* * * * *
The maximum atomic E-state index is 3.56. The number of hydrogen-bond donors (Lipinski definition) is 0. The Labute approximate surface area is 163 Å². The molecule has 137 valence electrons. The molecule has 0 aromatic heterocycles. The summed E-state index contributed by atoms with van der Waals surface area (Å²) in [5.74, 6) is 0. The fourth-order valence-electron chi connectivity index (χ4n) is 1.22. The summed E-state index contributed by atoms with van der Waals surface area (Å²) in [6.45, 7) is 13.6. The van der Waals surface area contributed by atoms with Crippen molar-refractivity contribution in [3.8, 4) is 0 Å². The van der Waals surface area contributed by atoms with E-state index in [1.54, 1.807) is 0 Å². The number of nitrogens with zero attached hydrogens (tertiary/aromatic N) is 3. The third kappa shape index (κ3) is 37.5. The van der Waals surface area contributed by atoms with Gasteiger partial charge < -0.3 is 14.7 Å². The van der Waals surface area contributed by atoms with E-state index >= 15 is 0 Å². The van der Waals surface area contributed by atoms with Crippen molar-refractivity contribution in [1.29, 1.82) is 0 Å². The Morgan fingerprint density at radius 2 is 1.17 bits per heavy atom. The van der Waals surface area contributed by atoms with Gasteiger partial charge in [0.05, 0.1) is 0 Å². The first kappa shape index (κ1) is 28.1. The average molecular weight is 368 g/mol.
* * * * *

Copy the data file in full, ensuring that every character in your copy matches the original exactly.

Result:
The maximum atomic E-state index is 3.56. The number of hydrogen-bond donors (Lipinski definition) is 0. The Labute approximate surface area is 163 Å². The molecule has 137 valence electrons. The molecule has 0 aromatic heterocycles. The summed E-state index contributed by atoms with van der Waals surface area (Å²) in [5.74, 6) is 0. The fourth-order valence-electron chi connectivity index (χ4n) is 1.22. The summed E-state index contributed by atoms with van der Waals surface area (Å²) in [6.45, 7) is 13.6. The van der Waals surface area contributed by atoms with Crippen molar-refractivity contribution in [3.8, 4) is 0 Å². The van der Waals surface area contributed by atoms with E-state index in [1.54, 1.807) is 0 Å². The number of nitrogens with zero attached hydrogens (tertiary/aromatic N) is 3. The third kappa shape index (κ3) is 37.5. The van der Waals surface area contributed by atoms with Gasteiger partial charge < -0.3 is 14.7 Å². The van der Waals surface area contributed by atoms with E-state index >= 15 is 0 Å². The van der Waals surface area contributed by atoms with Crippen molar-refractivity contribution in [1.29, 1.82) is 0 Å². The Morgan fingerprint density at radius 2 is 1.17 bits per heavy atom. The van der Waals surface area contributed by atoms with Gasteiger partial charge in [0.05, 0.1) is 0 Å². The first kappa shape index (κ1) is 28.1. The average molecular weight is 368 g/mol.